Spare a thought for the drivers from hell
Thursday afternoon and typhoon signal three is up. A pair of middle-aged women flag down a minibus along Caine Road as the rain buckets down.
The first passenger clambers aboard; the second woman has one foot on the bottom step, trying to collapse her umbrella at the same time as boarding when the concertina door slams shut on her. The driver does not turn around, he can just feel that the door will not close. He winds it back as the stunned woman struggles to regain her footing. Slam! Once more the unfolding door clobbers her with a hollow, visceral thump.
The first passenger holds the door open while the dazed woman gropes for something to support herself. The driver whips the door shut for a third time, narrowly missing its human target. Simultaneously he stabs at the accelerator pedal and the minibus moves off with all the smoothness of a bucking bronco on amphetamines, and the already-battered second passenger becomes a sprawling mass on the seats.
The driver's eyes were fixed on the road as he took the minibus from Pokfulam to Causeway Bay in the quickest possible time without exciting the interest of the police.
Unfortunately he was being continually held up and disturbed by passengers who insisted on boarding.
After years of empirical research - taking thousands of minibus and taxi rides - my findings suggest that if you take a normal well-adjusted Hong Kong person and give them the keys to a bus or taxi they are transformed into a deranged misanthrope.
Studies in the United States on the physical strain endured by long-distance lorry drivers show they suffer long-term back and neck problems, as well as constipation and dehydration. Add to these basic discomforts Hong Kong's constant traffic jams, unending exposure to carbon monoxide from exhaust fumes belched by light goods vehicles, and the irritating jingle-jangle of a good luck idol suspended from the dashboard, and it is no wonder passengers often complain drivers have all the inter-personal skills of a scorpion.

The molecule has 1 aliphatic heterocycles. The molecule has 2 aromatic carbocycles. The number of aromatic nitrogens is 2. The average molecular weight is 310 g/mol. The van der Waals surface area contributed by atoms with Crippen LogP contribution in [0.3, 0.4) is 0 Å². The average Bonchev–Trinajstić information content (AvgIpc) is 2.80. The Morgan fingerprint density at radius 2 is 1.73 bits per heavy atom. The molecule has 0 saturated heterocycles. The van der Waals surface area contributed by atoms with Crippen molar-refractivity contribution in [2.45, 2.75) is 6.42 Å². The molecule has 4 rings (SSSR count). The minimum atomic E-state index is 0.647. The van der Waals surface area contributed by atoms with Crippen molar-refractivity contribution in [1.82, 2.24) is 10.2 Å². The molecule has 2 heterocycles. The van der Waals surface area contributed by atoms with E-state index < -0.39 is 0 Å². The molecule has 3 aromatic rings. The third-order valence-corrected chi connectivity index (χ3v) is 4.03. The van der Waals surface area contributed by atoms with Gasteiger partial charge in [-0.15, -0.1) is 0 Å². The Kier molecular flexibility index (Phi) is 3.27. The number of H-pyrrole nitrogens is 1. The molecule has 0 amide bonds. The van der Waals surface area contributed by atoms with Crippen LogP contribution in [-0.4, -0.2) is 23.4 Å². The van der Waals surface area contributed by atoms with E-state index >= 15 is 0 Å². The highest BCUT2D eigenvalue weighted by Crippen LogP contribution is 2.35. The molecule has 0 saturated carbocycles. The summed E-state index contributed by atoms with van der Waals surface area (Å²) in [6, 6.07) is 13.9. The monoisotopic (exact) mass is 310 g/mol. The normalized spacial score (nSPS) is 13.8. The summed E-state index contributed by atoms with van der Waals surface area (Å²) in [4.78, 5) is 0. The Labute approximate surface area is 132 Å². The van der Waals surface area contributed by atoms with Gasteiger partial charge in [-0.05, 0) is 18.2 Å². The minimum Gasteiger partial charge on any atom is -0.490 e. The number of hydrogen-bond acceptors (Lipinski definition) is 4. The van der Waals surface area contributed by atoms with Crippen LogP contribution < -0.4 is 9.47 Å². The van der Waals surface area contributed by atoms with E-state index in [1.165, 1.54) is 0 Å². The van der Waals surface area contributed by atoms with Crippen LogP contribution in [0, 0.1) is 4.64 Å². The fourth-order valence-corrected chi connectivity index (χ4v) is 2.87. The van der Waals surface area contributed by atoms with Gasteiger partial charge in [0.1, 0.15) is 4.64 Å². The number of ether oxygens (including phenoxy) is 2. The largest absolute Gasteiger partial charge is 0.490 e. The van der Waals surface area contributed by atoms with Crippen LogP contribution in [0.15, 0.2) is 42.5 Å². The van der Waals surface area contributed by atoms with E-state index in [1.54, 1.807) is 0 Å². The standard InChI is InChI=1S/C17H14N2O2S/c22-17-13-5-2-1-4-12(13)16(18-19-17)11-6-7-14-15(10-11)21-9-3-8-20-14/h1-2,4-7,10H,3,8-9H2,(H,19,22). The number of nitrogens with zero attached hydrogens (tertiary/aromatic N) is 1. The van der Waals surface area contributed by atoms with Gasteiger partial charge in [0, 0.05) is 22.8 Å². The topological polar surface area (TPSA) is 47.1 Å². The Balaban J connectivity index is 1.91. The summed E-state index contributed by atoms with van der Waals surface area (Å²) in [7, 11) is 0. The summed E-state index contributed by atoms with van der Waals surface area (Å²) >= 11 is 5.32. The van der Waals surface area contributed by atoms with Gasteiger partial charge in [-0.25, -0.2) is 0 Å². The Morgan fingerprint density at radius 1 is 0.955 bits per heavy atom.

This poisonous environmental brew is aggravated further because the cost of renting the vehicle may not be covered by the fares collected. Many resort to back-to-back shifts to boost their pay. Sadly that can mean ingesting something a little stronger than cigarettes to keep them going.
Earlier this year a minibus crash in the New Territories prompted a rash of lurid newspaper articles suggesting a substantial number of drivers took stimulants to get through their double, and frequently treble shifts. For those of us who rely on buses and taxis to get around on a daily basis it is horrifying to think our driver may be pumped up with the substances Kamikaze pilots used to put them in the mood.
I once visited a government-funded heroin rehabilitation centre on an outlying island. One member of staff confessed that his memory for names was very poor, but since most of his charges went through the basic programme at least five times before they kicked the habit he could recall the faces of many of the thousands of addicts who had passed through his hands.
He only rarely travelled into the centre to attend meetings in Kowloon or Hong Kong Island, but when he got off the ferry and took a taxi he would often recognise one of his former patients, or they would remember him. 'How often?' I asked.
'Oh, I reckon more than half of the taxi drivers in Hong Kong are current, recovering or former heroin addicts.' I was gobsmacked as he continued. 'You shouldn't worry. If you had the choice of three surgeons to operate on you and one was an alcoholic, the other smoked marijuana and the third was on heroin which one would you choose? 'If it was me I would ask for the last one because the alcoholic would have the shakes, the pot smoker would have his head in the clouds but heroin addicts take it to restore their sense of normality, their equilibrium.' On reflection, the idea that most public transport drivers are out of their minds on dope is highly exaggerated. At the end of a taxi journey the driver gave me a bit of paper and asked me how to pronounce the words written on it, skeleton, exacerbate and gaunt.
Flattered, I went through each syllable by syllable, even fat-headedly explaining the different ways Americans and British people said 'gaunt'.
It took 10 minutes and he kept the meter running. So who was the dope this time?